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A Fine Balance: Presenting Conservation to the Public

February 6th, 2013

A Fine Balance: Presenting Conservation to the Public

Stephanie Croatt

 

            In the conservation field’s struggle to become more visible and better understood by the general public, there exist some difficulties in how to present the profession to the layperson. It seems that museums may be the key to this dilemma. Museums are often viewed as places for learning and offer the perfect venue for seeing the end results of conservation. Examples of museums that have made attempts to give visitors a glimpse of how conservators stabilize and prepare objects for display and how the museum environment is specially designed and maintained to ensure the objects’ well-being include:

 

 

The discussions of conservation in each of the museums above exhibit a variety of methods of attracting the public’s attention and eliciting thought about conservation. It seems that the three most effective devices by which museums can present conservation to the public are making the information accessible to the viewer, offering concrete and hands-on examples, and cutting romantic stereotypes of the field.

 

            That conservation is a very technical field with its own extensive set of jargon is undeniable, and presenting the key concepts and techniques to the layperson in an intelligible way is a sizeable task. Nonetheless, museums should strive to unpack the language and ideas for the average person. Adding layers of information that go from simple to more complex might be a good way of adding detail and complexity for viewers who want more information or detail about a certain idea or technique. Having trained “facilitators” that can discuss elements of the exhibit in more detail or give out bibliographies for further research might also be an effective way of deepening the subject for those that are interested and not overwhelming those who are not interested in more detail (Podany and Maish 1993, 102).

 

            In addition to making the ideas easy to understand, having concrete examples and hands-on activities may help to reinforce the main message of a certain part of the exhibit, as well as engage visitors who are otherwise not attracted to reading. In their exhibition, entitled Preserving the Past, Jerry Podany and Susan Lansing Maish included interactive opportunities for visitors. One such hands-on activity invited visitors to reassemble broken pottery sherds and then identify the vessel from a chart of Greek vessel shapes (Podany and Maish 1993, 104). Such interactive opportunities allow the public to experience some of the techniques used in conservation, and may excite the interest of more visitors.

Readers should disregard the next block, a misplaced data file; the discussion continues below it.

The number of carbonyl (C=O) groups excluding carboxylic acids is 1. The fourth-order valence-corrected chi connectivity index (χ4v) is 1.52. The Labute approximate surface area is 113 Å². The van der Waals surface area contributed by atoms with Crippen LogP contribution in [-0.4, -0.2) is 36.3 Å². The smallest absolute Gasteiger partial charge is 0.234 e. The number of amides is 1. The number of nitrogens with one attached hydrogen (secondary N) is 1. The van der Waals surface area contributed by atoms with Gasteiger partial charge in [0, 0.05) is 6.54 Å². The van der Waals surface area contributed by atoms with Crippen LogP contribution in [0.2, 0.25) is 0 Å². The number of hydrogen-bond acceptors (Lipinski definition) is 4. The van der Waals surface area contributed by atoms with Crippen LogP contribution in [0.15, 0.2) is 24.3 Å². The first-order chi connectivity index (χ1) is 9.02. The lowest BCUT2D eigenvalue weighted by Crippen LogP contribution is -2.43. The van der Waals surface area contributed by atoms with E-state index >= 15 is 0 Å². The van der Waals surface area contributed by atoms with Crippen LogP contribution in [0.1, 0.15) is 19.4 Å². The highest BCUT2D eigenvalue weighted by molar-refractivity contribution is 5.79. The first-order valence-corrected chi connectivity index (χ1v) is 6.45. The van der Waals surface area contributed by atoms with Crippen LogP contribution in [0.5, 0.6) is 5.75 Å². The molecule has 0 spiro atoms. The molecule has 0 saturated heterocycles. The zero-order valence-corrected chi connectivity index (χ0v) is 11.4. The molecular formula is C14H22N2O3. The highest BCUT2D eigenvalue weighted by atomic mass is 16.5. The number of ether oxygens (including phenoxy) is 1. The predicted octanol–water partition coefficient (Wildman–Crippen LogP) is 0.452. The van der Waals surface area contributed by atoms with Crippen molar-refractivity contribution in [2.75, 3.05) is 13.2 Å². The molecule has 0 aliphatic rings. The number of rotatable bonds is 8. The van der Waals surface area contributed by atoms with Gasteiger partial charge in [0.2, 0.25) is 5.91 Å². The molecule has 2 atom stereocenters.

Hands-on opportunities that allow the viewer to follow the step by step procedure to conserving artifacts may also work to dispel unrealistic and romantic perceptions of conservation. Indeed, simplifying language for the layperson sometimes leads the exhibit creator to draw analogies between the conservator and the noble doctor, or present before and after photographs that may give the public a false notion about the realities of conservation (Podany and Maish 1993, 105). While sometimes attractive, the romantic view of conservation tends to lead the public to think that the conservator’s job is to swoop in and permanently save objects from certain deterioration. This perception tends to lead discourse away from the sometimes mundane reality of the field and the ideas of reversibility and minimal intervention, which are the main tenets of conservation.  

 

            Although it may seem that any public education about conservation is good, there are certainly pitfalls that can lead the public to misunderstand the field. Pitfalls may be avoided by making information accessible to the visitor, offering hands-on activities, and by dispensing of romantic notions of conservation. While these extra steps may increase the expense of creating and running exhibitions focusing on conservation, it is well worth the cost because a public that is better informed about the importance and realities of conservation is a public that is better prepared and more willing to fund conservation projects in the future.

 

References

 

Podany, J.C. and S.L. Maish. 1993. Can the Complex Be Made Simple? Informing the Public about Conservation through Museum Exhibits. Journal of the American Institute for Conservation 32(2): 101-108.

Ethics and Theory, Museum Studies , , ,